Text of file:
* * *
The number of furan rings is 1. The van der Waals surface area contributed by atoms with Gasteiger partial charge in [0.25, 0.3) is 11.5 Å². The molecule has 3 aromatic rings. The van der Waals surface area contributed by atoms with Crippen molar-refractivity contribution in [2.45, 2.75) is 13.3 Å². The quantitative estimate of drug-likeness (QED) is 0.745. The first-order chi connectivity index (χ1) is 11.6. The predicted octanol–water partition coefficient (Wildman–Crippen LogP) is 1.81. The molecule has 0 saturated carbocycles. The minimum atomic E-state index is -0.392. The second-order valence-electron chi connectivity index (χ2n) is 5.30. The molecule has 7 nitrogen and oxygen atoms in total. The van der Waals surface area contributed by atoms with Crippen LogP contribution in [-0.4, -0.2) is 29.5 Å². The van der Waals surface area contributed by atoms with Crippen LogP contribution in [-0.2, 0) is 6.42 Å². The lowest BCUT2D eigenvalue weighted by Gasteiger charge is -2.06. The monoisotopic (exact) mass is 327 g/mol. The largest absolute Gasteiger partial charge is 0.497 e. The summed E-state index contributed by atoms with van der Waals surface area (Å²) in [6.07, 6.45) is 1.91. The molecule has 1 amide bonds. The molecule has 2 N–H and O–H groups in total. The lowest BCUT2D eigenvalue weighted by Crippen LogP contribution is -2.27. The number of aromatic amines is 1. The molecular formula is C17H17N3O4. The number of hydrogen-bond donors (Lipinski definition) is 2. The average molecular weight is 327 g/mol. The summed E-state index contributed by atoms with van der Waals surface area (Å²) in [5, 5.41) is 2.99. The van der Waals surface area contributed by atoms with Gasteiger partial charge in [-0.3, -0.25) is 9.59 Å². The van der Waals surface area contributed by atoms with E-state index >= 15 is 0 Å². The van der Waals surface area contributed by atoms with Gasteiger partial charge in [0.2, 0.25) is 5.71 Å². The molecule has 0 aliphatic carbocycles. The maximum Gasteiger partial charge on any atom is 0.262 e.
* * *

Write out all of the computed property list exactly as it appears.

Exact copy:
The number of furan rings is 1. The van der Waals surface area contributed by atoms with Gasteiger partial charge in [0.25, 0.3) is 11.5 Å². The molecule has 3 aromatic rings. The van der Waals surface area contributed by atoms with Crippen molar-refractivity contribution in [2.45, 2.75) is 13.3 Å². The quantitative estimate of drug-likeness (QED) is 0.745. The first-order chi connectivity index (χ1) is 11.6. The predicted octanol–water partition coefficient (Wildman–Crippen LogP) is 1.81. The molecule has 0 saturated carbocycles. The minimum atomic E-state index is -0.392. The second-order valence-electron chi connectivity index (χ2n) is 5.30. The molecule has 7 nitrogen and oxygen atoms in total. The van der Waals surface area contributed by atoms with Crippen LogP contribution in [-0.4, -0.2) is 29.5 Å². The van der Waals surface area contributed by atoms with Crippen LogP contribution in [-0.2, 0) is 6.42 Å². The lowest BCUT2D eigenvalue weighted by Gasteiger charge is -2.06. The monoisotopic (exact) mass is 327 g/mol. The largest absolute Gasteiger partial charge is 0.497 e. The summed E-state index contributed by atoms with van der Waals surface area (Å²) in [6.07, 6.45) is 1.91. The molecule has 1 amide bonds. The molecule has 2 N–H and O–H groups in total. The lowest BCUT2D eigenvalue weighted by Crippen LogP contribution is -2.27. The number of aromatic amines is 1. The molecular formula is C17H17N3O4. The number of hydrogen-bond donors (Lipinski definition) is 2. The average molecular weight is 327 g/mol. The summed E-state index contributed by atoms with van der Waals surface area (Å²) in [5, 5.41) is 2.99. The van der Waals surface area contributed by atoms with Gasteiger partial charge in [-0.3, -0.25) is 9.59 Å². The van der Waals surface area contributed by atoms with E-state index >= 15 is 0 Å². The van der Waals surface area contributed by atoms with Gasteiger partial charge in [0.2, 0.25) is 5.71 Å². The molecule has 0 aliphatic carbocycles. The maximum Gasteiger partial charge on any atom is 0.262 e.